In his last two prolific decades as a photographer, Michael Riley appeared to dance from genre to genre as he expressed his concerns as an indigenous artist.

Initially drawn to the camera for its capacity to capture realism, Riley soon expanded to produce simple, intense studio portraiture, symbolic skyscapes and documentary filmmaking.

It was as if the young man from Dubbo tailored each aspect of the medium to his purpose at the time, reinventing his identity as an indigenous Australian artist as he went. Riley died of renal failure in 2004, just as he was beginning to receive international recognition for his photography. He was 44.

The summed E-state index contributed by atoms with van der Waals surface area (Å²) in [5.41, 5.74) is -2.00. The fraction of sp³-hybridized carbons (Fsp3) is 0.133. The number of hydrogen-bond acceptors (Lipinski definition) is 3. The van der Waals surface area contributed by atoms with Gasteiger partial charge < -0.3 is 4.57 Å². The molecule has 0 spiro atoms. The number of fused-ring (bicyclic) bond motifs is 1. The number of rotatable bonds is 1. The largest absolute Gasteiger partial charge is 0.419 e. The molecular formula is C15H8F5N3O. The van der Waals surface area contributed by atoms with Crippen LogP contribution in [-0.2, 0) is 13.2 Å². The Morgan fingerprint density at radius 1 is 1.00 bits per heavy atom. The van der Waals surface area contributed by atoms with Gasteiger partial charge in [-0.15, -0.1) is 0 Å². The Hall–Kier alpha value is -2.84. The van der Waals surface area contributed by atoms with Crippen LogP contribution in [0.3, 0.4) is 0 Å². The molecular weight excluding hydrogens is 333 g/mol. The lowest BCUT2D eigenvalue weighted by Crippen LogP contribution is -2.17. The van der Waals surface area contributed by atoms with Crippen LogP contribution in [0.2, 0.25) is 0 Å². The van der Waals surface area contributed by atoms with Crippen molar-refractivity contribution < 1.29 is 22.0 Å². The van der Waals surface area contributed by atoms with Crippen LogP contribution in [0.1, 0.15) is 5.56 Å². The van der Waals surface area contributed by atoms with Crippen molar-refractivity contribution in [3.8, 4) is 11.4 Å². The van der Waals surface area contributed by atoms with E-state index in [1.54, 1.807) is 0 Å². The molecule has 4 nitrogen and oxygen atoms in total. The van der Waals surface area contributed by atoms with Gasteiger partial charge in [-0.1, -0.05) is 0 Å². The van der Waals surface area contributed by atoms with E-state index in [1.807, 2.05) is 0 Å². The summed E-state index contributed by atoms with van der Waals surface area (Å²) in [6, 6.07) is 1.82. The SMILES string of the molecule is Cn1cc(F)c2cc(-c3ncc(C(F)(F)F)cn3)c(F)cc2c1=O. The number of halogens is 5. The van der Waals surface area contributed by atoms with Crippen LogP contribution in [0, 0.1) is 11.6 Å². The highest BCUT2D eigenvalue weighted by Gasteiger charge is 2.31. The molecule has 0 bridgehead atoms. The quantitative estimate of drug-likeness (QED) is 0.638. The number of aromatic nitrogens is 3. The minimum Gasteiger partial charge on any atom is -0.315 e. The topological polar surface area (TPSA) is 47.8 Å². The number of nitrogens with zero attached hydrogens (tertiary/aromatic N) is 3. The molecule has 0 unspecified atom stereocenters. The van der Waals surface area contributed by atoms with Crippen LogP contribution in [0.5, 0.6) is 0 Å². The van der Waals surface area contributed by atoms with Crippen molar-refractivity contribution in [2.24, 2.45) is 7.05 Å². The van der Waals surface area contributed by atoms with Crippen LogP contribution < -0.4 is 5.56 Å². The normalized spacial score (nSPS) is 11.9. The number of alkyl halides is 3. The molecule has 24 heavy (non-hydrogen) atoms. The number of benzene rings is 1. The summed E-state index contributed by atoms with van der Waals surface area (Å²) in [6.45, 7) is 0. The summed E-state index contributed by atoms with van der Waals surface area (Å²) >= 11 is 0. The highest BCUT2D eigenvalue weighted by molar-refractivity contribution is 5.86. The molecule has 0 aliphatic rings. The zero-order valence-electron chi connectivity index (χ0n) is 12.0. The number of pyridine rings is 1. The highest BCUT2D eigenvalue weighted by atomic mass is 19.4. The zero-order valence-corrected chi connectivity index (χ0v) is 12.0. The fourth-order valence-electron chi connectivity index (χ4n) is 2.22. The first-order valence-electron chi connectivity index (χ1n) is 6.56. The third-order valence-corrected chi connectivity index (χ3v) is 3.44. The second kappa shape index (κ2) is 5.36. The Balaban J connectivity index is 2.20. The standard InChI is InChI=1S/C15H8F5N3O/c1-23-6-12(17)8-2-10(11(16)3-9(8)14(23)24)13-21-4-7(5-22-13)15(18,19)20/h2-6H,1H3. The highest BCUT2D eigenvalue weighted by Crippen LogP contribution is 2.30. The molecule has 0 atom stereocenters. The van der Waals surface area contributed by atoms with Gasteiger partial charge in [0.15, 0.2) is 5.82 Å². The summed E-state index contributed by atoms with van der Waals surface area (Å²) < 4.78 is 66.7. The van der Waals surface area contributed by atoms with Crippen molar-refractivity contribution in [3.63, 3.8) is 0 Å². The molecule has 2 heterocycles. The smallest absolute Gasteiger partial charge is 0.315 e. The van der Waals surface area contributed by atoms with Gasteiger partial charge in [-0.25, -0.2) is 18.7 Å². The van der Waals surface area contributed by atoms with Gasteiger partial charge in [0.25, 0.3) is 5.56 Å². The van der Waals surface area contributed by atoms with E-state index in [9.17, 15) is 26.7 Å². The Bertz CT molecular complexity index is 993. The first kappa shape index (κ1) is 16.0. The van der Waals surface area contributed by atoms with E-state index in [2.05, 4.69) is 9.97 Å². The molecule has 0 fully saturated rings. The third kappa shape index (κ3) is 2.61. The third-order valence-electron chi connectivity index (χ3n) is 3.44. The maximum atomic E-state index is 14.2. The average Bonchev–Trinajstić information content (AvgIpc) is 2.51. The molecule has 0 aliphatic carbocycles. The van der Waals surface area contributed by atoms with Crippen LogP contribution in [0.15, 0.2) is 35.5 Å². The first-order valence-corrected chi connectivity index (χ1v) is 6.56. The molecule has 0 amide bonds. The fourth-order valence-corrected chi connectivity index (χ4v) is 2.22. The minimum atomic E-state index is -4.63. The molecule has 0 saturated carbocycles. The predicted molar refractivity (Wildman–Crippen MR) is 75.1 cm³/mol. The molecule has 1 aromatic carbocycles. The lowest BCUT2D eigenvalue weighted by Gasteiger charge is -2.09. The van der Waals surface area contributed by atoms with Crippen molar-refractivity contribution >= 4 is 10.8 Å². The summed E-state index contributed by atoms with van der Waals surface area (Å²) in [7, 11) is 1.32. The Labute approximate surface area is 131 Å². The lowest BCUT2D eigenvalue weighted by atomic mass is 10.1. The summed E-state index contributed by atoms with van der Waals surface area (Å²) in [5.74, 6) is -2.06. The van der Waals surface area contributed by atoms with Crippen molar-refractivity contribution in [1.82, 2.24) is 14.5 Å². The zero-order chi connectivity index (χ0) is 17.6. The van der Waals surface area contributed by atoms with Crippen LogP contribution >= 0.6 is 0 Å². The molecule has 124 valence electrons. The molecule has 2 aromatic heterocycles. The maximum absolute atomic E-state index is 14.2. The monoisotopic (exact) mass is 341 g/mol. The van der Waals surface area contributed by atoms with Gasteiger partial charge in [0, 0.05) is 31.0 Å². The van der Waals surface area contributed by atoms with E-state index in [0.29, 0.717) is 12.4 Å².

Curator Brenda Croft’s capacious retrospective Michael Riley: sights unseen at the National Gallery neatly separates the layers of Riley’s output as photographer and filmmaker. Large colour photographs display the most familiar face of Riley’s output – his symbolic Cloud series.


Artist: michael riley

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Gallery: National Gallery of Victoria ,